When I was a school librarian, I liked to explore fantasy worlds with students. I’d read books to them and book talk new selections. As an author myself, I’ve always liked to create excitement in students—not only with reading but also in creating their own characters and stories.
Many students though found the writing process daunting. One way I would ease their way into crafting a fantasy story was by taking them through the simplified steps of drawing a dragon. The students then could each write their own dragon story or poem. There’s something about being physically attached to a creature that makes it easier to create a story about it.
At this time of year, (or all year long according to us spooky authors) it’s fun to not only write spooky stories but craft spooky art as well.
Here are crocheted dragons by Samantha Clark, celebrating the release of her two GEMSTONE DRAGONS chapter books which premiered in August.
In tribute to my main character, FRANKENSTEIN FRIGHTFACE GORDON in FROM THE GRAVE, I personalized a small candy jar with Frank’s face. The jar is perfect for holding a Gory Grape Eyeball—or candy of your choice. It’s a super simple project. I drew Frank’s face on a piece of paper that fit inside the jar—then I traced the drawing on the outside. I used black, white, and blue Sharpie pens to draw and color in Frank’s face on the outside of the jar.
Now it’s your turn! Choose one of your favorite fantasy characters and bring them to life in whatever medium you chose!
If you need inspiration, I’ve included a spooky example below. Have fun!
RETURN OF THE MUMMY
Here are directions for creating a mummy rising from its coffin!
I used the book, SPOOKY THINGS: Making Pictures by Penny King and Claire Roundhill, to provide an idea. But I improvised with many of the components, and that’s what makes each art project so unique—just like each spooky story.
Find a sturdy background for your artwork—I used an old manilla folder but a piece of cardboard or poster board would work too. I cut a sponge into a rectangular brick then dipped it in alternating paints to make the crypt-like stonework behind the mummy’s coffin.
For the tomb’s floor, I used some chocolate sprinkles. The book suggested brown rice but I didn’t have any on hand. Smear a layer of glue below the sponged wall and press the sprinkles/rice into the glue.
At this point, I helped my artwork dry more quickly by blowing hot air on it with a blow dryer set on low.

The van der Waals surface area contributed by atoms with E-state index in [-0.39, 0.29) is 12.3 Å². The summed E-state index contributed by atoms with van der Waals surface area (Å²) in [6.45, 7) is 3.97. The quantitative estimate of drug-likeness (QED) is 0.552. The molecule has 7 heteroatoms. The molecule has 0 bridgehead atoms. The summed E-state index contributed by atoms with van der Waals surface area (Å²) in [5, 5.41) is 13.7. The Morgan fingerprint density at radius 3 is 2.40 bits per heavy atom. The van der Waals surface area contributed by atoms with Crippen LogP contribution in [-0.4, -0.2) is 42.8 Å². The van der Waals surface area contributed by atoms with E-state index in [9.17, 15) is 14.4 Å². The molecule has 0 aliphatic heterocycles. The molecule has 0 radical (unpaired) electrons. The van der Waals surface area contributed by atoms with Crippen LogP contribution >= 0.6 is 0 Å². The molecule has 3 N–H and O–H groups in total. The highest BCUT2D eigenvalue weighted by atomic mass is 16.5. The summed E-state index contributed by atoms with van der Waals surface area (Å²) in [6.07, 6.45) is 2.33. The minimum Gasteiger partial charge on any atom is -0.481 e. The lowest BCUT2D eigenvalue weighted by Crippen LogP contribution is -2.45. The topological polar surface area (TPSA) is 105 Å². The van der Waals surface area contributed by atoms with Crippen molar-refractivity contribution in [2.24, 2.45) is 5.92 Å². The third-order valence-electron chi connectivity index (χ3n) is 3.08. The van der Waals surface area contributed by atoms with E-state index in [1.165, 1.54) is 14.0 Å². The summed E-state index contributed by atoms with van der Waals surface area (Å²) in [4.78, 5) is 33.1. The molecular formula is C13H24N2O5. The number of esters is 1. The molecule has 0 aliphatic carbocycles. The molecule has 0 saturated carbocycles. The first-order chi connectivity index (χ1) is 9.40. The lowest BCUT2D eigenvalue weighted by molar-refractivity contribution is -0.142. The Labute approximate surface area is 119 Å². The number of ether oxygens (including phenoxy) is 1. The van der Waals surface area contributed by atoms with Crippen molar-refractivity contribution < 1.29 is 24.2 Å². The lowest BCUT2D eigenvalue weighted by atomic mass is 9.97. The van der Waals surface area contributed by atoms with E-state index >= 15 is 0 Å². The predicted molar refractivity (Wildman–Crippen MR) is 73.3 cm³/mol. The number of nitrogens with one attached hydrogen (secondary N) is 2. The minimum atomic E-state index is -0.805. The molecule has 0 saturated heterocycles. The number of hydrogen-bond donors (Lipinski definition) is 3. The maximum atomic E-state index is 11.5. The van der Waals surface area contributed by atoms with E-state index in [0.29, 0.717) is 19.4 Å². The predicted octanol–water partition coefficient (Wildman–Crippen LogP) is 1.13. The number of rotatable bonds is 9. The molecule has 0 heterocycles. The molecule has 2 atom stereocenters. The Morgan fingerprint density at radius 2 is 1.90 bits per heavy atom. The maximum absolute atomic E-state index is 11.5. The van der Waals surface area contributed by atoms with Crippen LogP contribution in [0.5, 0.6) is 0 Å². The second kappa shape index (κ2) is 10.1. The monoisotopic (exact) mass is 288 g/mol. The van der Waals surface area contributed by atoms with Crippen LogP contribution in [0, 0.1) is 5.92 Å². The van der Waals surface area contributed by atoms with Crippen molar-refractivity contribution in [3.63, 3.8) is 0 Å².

Next, I cut out my head, hand, and leg pieces from a discarded cereal box in my recycle bin. I tore thin strips of toilet paper and wrapped them around each piece. On the back of each piece, I used wrapping tape to hold the TP in place.
I glued two googly eyes on the head and drew the mouth with a Sharpie. You could draw the eyes as well or cut out eyes from construction paper or other recycled paper.
The directions called for a discarded tube—like paper towel or toilet paper—cut in half, length-wise. But I didn’t have any empty tubes, so I improvised by shaping some recycled box paper into an open box. I used masking tape (applied horizontally) to hold the coffin together. The tape also provided some dimension and the appearance of planks—like a real coffin. All I had to do then was color over the masking tape with brown acrylic paint.
At this point, you can tape/glue your head, hand, and leg into place on the coffin. If you are gluing the pieces, make sure they are totally dry before proceeding with the next step.
I doubled-up a strip of wrapping tape (or you could use double-sided tape) to hold the coffin in place on my backdrop. Then I stapled it at both ends to keep secure. You could glue the coffin at this point, rather than taping and stapling. If you do, it will have to remain flat and dry completely before you can display it upright.
I stamped the background with a few bats and jack-o-lanterns. Some Halloween cobwebs would look quite lovely too. Or you could cut out spiders, bugs, or other creepy crawly things to add to the delightfully frightful scene.
I’m sure Oliver, the mummy character in my books, would be impressed with this picture. Why, I think I hear him whispering a new story into my head right now. I bet, if you listen closely, your monster creature will want to tell its story too—and you’re just the person to write it all down!